How can I improve my function?

I've written function to push new items or update under given index, can I make it somehow better?

fn insert_or_update<'a>(arr: &mut Vec<&'a str>, idx: usize, val: &'a str) {
    match arr.get(idx) {
        Some(_) => std::mem::replace(&mut arr[idx], val),
        None => {
            arr.push(val);
            ""
        },
    };
}

fn main() {
    let mut arr = vec!["a", "b", "c"];

    insert_or_update(&mut arr, 0, "replaced");
    
    println!("replaced {:?}", &arr);
    
    insert_or_update(&mut arr, 99, "inserted");
    
    println!("inserted {:?}", &arr);
}

https://play.rust-lang.org/?version=stable&mode=debug&edition=2018&gist=a5db0a596176fc9d013b186777913ea2

I don't like that I match Some(_) and than replacing the value, also the expected returning type is string so when there is no such item it returns "" but this looks clutter to me

You could use get_mut:

fn insert_or_update<'a>(arr: &mut Vec<&'a str>, idx: usize, val: &'a str) {
    match arr.get_mut(idx) {
        Some(value) => { *value = val; val }
        None => {
            arr.push(val);
            ""
        },
    };
}

You can use get_mut(), and a plain assignment: Rust Playground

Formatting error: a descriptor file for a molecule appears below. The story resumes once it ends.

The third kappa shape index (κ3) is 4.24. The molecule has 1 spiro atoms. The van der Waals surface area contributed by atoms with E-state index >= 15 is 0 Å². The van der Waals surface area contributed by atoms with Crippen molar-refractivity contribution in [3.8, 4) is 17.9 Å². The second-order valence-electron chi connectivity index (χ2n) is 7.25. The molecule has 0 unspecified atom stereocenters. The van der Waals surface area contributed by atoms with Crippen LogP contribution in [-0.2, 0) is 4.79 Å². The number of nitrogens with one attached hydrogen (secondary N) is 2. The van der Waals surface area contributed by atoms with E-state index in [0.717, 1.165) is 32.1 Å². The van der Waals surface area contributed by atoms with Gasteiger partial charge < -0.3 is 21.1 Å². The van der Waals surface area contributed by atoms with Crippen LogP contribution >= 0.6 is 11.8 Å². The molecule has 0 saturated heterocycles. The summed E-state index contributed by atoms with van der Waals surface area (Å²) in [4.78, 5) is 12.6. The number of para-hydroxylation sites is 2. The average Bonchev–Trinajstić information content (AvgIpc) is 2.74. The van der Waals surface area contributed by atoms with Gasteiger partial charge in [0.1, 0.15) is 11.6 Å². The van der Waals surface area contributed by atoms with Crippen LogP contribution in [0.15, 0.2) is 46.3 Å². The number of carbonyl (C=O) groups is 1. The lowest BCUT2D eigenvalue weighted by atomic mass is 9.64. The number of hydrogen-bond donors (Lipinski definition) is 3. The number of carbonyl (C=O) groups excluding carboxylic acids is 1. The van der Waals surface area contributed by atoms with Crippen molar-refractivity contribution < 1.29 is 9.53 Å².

fn insert_or_update<T>(arr: &mut Vec<T>, idx: usize, val: T) {
    match arr.get_mut(idx) {
        Some(item) => *item = val,
        None => arr.push(val)
    }
}
5 Likes

I don't like that when you insert the index is not used. It seems a very weird behavior. Is expect that is I called your function with index 99, my string would afterwards appear at index 99.

3 Likes

Well, that's how it is using a Vec :slightly_smiling_face:
If you want to map arbitrary indices to &str, you could use a HashMap.

2 Likes

I agree, but it's a problem with the API. It's combining two operations that don't combine well. Either the user is aware when the index is out of bounds and could more easily not use this function, or the user is not sure if the index is in bounds and therefore might be surprised by the result. I don't see how this function can be both useful and correct.

3 Likes
fn update<T: Clone>(arr: &mut Vec<T>, idx: usize, val: T) {
    match arr.get_mut(idx) {
        Some(item) => *item = val,
        None => arr.resize(idx.checked_add(1).expect("Index too large"), val),
    }
}
// Or something analogous with T: Default

Not that I'm saying this is a good idea...

1 Like

Thanks for your great help, learned much again! It turned out that form my use case I was looking for HashMap :upside_down_face:

use std::collections::HashMap;

fn main() {
    let mut map = HashMap::new();
    map.insert("html_cache_0", "a");
    map.insert("html_cache_1", "b");
    map.insert("html_cache_2", "c");

    map.insert("html_cache_0", "replaced");
    map.insert("html_cache_99", "inserted");

    println!("cache is: {:#?}", map);
}
2 Likes

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